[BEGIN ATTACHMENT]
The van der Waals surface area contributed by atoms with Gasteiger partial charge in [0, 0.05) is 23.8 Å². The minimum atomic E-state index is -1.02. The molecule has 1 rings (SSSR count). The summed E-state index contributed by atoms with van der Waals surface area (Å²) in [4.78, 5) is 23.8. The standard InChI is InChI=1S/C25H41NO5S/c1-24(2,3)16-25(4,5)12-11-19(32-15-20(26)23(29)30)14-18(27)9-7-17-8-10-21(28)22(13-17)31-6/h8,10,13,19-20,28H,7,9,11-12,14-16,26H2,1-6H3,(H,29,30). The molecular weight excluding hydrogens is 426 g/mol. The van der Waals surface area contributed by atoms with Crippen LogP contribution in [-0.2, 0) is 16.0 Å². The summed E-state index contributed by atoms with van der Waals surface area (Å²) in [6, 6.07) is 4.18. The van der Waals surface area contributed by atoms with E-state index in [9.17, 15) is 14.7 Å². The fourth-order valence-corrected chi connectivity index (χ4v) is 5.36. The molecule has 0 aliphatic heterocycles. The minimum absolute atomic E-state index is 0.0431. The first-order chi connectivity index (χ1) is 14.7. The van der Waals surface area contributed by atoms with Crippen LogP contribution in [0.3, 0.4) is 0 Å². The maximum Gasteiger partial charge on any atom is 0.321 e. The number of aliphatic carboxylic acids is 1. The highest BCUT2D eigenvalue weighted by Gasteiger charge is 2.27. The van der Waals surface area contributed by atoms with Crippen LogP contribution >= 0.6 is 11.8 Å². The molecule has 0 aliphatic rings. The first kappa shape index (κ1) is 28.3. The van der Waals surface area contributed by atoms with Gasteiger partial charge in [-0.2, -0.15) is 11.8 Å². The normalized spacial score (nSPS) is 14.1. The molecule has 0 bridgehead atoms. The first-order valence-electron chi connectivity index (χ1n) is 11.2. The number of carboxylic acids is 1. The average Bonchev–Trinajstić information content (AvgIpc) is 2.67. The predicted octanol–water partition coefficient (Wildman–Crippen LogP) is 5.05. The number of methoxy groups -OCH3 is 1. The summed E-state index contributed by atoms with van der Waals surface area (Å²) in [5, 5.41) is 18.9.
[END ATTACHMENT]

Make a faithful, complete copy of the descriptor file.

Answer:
The van der Waals surface area contributed by atoms with Gasteiger partial charge in [0, 0.05) is 23.8 Å². The minimum atomic E-state index is -1.02. The molecule has 1 rings (SSSR count). The summed E-state index contributed by atoms with van der Waals surface area (Å²) in [4.78, 5) is 23.8. The standard InChI is InChI=1S/C25H41NO5S/c1-24(2,3)16-25(4,5)12-11-19(32-15-20(26)23(29)30)14-18(27)9-7-17-8-10-21(28)22(13-17)31-6/h8,10,13,19-20,28H,7,9,11-12,14-16,26H2,1-6H3,(H,29,30). The molecular weight excluding hydrogens is 426 g/mol. The van der Waals surface area contributed by atoms with Crippen LogP contribution in [-0.2, 0) is 16.0 Å². The summed E-state index contributed by atoms with van der Waals surface area (Å²) in [6, 6.07) is 4.18. The van der Waals surface area contributed by atoms with E-state index in [9.17, 15) is 14.7 Å². The fourth-order valence-corrected chi connectivity index (χ4v) is 5.36. The molecule has 0 aliphatic heterocycles. The minimum absolute atomic E-state index is 0.0431. The first-order chi connectivity index (χ1) is 14.7. The van der Waals surface area contributed by atoms with Crippen LogP contribution in [0.3, 0.4) is 0 Å². The maximum Gasteiger partial charge on any atom is 0.321 e. The number of aliphatic carboxylic acids is 1. The highest BCUT2D eigenvalue weighted by Gasteiger charge is 2.27. The van der Waals surface area contributed by atoms with Crippen LogP contribution >= 0.6 is 11.8 Å². The molecule has 0 aliphatic rings. The first kappa shape index (κ1) is 28.3. The van der Waals surface area contributed by atoms with Gasteiger partial charge in [-0.2, -0.15) is 11.8 Å². The normalized spacial score (nSPS) is 14.1. The molecule has 0 bridgehead atoms. The first-order valence-electron chi connectivity index (χ1n) is 11.2. The number of carboxylic acids is 1. The average Bonchev–Trinajstić information content (AvgIpc) is 2.67. The predicted octanol–water partition coefficient (Wildman–Crippen LogP) is 5.05. The number of methoxy groups -OCH3 is 1. The summed E-state index contributed by atoms with van der Waals surface area (Å²) in [5, 5.41) is 18.9.